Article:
Since 2014 I have worked on various teams within Papa John’s headquarters and gotten to work under incredibly influential and inspiring people. Most important to me was the creation of our Diversity & Inclusion committee. I was chosen to sit on the committee from its inception and it’s changed my outlook on what corporations and their employees can do to push for change. I’m active on committees such as corporate social responsibility and community relations. I participate actively and consult with various employee resource groups (ERG) and I’m the current president of the LEAP (LGBTQ+ for Equity, Advocacy, and Promotion) ERG. Getting to help facilitate change from the inside has been such an eye-opening experience and one I plan to grow into a future career.

Since our ERG formation, we have been relentless about examining our policies and practices to transition to a more inclusive work place where people don’t have to worry about job security because of who they are. In the past year our ERG has been fortunate enough to update our EEO statement to include sexual orientation and gender identity, added gender neutral restrooms, and confirmed compliance with the World Professional Association for Trans Health standards for employee benefits. We are also in the process of researching the creation of a gender transition workplace policy as well as completing the Corporate Equality Index with the Human Rights Campaign. Locally, we’ve sponsored initiatives with Kentuckiana Pride Foundation and Louisville Pride Festival along with the UofL LGBTQ+ center and the Louisville Youth Group. It’s been such a humbling experience to be a part of this monumental culture change that we’ve been working at for the last year. Getting to dig into corporate advocacy has been a true joy and an experience that I will continue to peruse. I’m thankful that I get to use my activism and advocacy background in a meaningful way that will impact people’s lives.

Getting to bring my whole self to work not only benefits my sense of belonging but provides the company with a deeper knowledge of LGBTQ+ experiences learn and grow from. I’m thankful that I get to leverage my identity for the betterment our employees and customers alike.

Do you feel excluded from the “mainstream” queer community? Why or why not?

Thankfully, I do not feel excluded from the mainstream queer community. Being a woman in LGBTQ+ spaces mostly dominated by men can feel uneven when misogyny comes into play. But overall as a gay white woman, I don’t face the same alienation that more vulnerable parts of our community do. This is my driving motivation to create a safer and more affirming community for folks within the LGBTQ+ community.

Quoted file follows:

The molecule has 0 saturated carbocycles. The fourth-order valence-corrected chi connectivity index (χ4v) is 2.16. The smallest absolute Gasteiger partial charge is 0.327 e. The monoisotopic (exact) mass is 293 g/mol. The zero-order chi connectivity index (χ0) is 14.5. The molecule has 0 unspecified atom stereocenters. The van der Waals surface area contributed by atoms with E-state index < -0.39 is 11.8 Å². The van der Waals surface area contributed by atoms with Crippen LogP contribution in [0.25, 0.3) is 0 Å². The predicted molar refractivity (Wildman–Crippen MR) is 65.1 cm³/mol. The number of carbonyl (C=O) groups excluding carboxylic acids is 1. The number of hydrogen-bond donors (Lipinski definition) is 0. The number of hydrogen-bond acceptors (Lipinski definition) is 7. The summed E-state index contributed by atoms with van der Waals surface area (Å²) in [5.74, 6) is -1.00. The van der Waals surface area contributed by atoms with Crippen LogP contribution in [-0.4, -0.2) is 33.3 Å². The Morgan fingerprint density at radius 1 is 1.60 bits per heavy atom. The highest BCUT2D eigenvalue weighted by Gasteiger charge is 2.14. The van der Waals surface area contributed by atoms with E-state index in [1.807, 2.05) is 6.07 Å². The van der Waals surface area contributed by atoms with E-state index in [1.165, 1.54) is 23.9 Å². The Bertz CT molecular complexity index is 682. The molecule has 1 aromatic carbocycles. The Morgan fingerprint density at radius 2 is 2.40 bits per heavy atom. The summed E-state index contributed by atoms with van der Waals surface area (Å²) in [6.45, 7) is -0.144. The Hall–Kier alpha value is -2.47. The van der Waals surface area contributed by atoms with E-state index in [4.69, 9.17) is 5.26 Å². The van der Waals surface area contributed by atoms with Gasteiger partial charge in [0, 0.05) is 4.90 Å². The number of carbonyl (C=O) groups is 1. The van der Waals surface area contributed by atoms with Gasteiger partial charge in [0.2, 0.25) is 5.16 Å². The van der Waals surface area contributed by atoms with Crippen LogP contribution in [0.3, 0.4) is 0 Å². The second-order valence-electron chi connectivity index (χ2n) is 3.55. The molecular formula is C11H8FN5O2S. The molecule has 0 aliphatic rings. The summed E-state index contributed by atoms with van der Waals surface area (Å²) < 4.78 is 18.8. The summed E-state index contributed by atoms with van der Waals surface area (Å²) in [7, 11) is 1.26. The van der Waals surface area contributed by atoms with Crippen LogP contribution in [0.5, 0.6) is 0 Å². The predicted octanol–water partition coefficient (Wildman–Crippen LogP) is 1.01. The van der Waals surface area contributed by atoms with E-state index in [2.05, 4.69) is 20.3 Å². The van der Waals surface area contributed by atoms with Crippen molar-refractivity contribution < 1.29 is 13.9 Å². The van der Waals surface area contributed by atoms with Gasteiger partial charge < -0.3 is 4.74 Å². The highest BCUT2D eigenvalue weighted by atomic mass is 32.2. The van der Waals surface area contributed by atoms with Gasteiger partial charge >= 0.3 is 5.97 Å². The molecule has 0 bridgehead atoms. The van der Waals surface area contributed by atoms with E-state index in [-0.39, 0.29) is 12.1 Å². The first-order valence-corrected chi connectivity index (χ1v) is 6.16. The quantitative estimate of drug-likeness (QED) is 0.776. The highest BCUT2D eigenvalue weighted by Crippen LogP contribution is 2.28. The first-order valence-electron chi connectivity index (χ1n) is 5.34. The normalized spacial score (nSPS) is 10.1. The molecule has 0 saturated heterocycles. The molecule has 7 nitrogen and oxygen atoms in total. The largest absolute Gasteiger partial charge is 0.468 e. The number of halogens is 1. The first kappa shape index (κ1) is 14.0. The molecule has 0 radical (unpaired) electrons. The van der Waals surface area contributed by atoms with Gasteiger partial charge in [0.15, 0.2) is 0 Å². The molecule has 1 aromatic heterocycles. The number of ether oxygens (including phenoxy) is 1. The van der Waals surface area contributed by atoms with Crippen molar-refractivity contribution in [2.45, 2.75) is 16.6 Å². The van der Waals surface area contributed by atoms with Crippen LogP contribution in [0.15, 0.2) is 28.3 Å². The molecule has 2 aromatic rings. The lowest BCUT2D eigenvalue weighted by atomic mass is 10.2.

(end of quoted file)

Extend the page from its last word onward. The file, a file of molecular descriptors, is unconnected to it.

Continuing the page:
Where do you feel “at your best” (safe, happy, fabulous, comfortable, etc)

I will always feel safest around my loved ones and people I trust including my close friends and family. My partner and I travel frequently and love getting to see other LGBTQ+ landmarks, hot spots, and bars when possible. I feel most powerful at work and in meetings getting to lead initiatives for social and policy change.

Who influenced the life you live now?

From the beginning my mother, aunt, and grandmother have all had a huge influence on my life. They raised me to be a self-assured, confident, and outspoken individual.

Throughout my school years, teachers who took a stand for minorities and socially/economically disadvantaged groups were superheroes in my eyes. Seeing people use their privilege to help make the world better for those who don’t have what they do was an awakening for me. Currently queer, trans, and cisgender women of color have some of the biggest hurdles and struggles facing them in society. I am continually in awe of their strength and determination to continue to show up and do the work when the system is actively working against them. The bravery they continue to show day in and day out is incredibly inspiring and strengthens my conviction to continue playing my part in making our communities safer for them. Even as queer woman, my privilege as a white person affords me opportunities that I am called to use to advocate for folks with the deck stacked against them.

Queer Kentucky